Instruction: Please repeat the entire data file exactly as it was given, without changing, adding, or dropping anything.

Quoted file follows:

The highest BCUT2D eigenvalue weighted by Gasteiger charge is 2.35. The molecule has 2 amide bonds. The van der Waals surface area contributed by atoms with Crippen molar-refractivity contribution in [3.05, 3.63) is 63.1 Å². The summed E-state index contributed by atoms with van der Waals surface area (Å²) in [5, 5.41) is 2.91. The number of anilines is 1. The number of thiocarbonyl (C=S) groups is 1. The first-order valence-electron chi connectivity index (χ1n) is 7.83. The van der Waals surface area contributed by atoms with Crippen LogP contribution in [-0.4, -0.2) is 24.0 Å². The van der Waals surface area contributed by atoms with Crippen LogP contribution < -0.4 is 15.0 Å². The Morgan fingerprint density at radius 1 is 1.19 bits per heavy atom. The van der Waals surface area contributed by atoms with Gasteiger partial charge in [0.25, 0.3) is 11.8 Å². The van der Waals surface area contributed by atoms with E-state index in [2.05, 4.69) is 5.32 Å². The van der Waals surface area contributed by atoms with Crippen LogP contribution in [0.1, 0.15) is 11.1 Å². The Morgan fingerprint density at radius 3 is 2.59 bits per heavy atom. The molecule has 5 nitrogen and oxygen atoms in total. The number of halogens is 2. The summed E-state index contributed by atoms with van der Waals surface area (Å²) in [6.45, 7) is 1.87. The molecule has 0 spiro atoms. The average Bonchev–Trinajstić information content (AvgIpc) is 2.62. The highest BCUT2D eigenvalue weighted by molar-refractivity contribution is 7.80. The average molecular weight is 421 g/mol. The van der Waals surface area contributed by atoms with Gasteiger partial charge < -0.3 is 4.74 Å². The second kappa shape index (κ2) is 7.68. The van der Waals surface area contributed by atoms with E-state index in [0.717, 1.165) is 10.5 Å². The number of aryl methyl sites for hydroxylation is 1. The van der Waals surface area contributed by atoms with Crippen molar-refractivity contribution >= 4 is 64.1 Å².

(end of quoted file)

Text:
The highest BCUT2D eigenvalue weighted by Gasteiger charge is 2.35. The molecule has 2 amide bonds. The van der Waals surface area contributed by atoms with Crippen molar-refractivity contribution in [3.05, 3.63) is 63.1 Å². The summed E-state index contributed by atoms with van der Waals surface area (Å²) in [5, 5.41) is 2.91. The number of anilines is 1. The number of thiocarbonyl (C=S) groups is 1. The first-order valence-electron chi connectivity index (χ1n) is 7.83. The van der Waals surface area contributed by atoms with Crippen LogP contribution in [-0.4, -0.2) is 24.0 Å². The van der Waals surface area contributed by atoms with Crippen LogP contribution < -0.4 is 15.0 Å². The Morgan fingerprint density at radius 1 is 1.19 bits per heavy atom. The van der Waals surface area contributed by atoms with Gasteiger partial charge in [0.25, 0.3) is 11.8 Å². The van der Waals surface area contributed by atoms with E-state index in [2.05, 4.69) is 5.32 Å². The van der Waals surface area contributed by atoms with Crippen LogP contribution in [0.1, 0.15) is 11.1 Å². The Morgan fingerprint density at radius 3 is 2.59 bits per heavy atom. The molecule has 5 nitrogen and oxygen atoms in total. The number of halogens is 2. The summed E-state index contributed by atoms with van der Waals surface area (Å²) in [6.45, 7) is 1.87. The molecule has 0 spiro atoms. The average Bonchev–Trinajstić information content (AvgIpc) is 2.62. The highest BCUT2D eigenvalue weighted by molar-refractivity contribution is 7.80. The average molecular weight is 421 g/mol. The van der Waals surface area contributed by atoms with Gasteiger partial charge < -0.3 is 4.74 Å². The second kappa shape index (κ2) is 7.68. The van der Waals surface area contributed by atoms with E-state index in [0.717, 1.165) is 10.5 Å². The number of aryl methyl sites for hydroxylation is 1. The van der Waals surface area contributed by atoms with Crippen molar-refractivity contribution >= 4 is 64.1 Å².